Lattice QCD for Nuclear Physics
Only ~4% of the mass-energy in the universe is in a form (visible) that we have been able to explore and control in the laboratory. Unraveling the origin and the nature of the visible matter in our universe defines the field of Nuclear Physics. While the ``Yukawa-Couplings'' in the Standard Model of Electroweak Interactions provide the masses of the quarks and leptons, it is the strong dynamics of the quarks and gluons that provide more than 90% of the mass of the visible matter. Further, it is the strong dynamics that hold nucleons together into nuclei, providing the building blocks of life in the universe.
The laws that dictate the interactions between quarks and gluons are quite simple to construct, based upon an invariance under local gauge-transformations in an abstract (color) group space. The synthesis of special-relativity and quantum mechanics into quantum field theory provides the framework with which to describe all processes involving quarks and gluons. As the quantum fluctuations increase strength of the strong interactions with decreasing energy, low-energy nuclear processes cannot be determined as perturbations about non-interacting quarks and gluons, and the probabilities for various processes must be determined numerically by direct evaluation of the path integral. The numerical technique called Lattice QCD, in which space-time is discretized into a grid on which the quantum fields are defined, is the only known way to perform such a rigorous evaluation with uncertainties that can be systematically removed by decreasing the lattice-spacing and increasing the lattice-volume. Lattice QCD involves the stochastic evaluation of a very high dimensional integral (the path integral over the value of the fields at each point in space-time) and requires the largest computational resources that are currently available.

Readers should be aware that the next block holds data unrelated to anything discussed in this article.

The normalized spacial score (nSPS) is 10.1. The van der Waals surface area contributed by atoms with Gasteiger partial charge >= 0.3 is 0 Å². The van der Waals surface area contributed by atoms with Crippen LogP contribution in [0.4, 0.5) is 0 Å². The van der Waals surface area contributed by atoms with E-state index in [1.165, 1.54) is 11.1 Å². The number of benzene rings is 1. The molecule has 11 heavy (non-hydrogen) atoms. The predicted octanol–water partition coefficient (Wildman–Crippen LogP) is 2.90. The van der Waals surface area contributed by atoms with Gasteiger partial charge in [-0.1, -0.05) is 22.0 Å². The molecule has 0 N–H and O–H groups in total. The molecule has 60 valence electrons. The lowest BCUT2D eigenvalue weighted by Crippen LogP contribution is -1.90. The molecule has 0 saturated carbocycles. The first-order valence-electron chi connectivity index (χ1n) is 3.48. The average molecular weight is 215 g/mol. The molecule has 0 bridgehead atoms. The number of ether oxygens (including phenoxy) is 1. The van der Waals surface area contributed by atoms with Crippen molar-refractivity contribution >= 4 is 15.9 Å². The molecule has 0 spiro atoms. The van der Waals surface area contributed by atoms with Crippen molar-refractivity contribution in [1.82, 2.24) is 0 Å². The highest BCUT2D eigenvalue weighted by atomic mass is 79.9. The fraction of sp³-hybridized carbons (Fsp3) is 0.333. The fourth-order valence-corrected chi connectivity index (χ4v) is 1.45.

The NPLQCD collaboration is making rapid progress toward computing nuclear processes with lattice QCD. The presently available computational resources are providing the largest obstacle in such calculations - a limitation that is being slowly eliminated as computational resources move toward the exascale. Currently, calculations are performed at pion masses that are somewhat larger than those of nature, at lattice spacings which are barely small enough and in lattice volumes that are barely large enough. However, calculations are now being performed that are impacting the theoretical and experimental programs, a trend that will increase rapidly during the next few years, where the quark masses will be at their physical values, lattice-spacing artifacts will be removed by extrapolation of multiple lattice-spacing calculations, and finite-volume effects will be removed by extrapolation from multiple-volume calculations - using the known theoretical forms for such extrapolations. At that point, nuclear processes will be calculated with quantified uncertainties.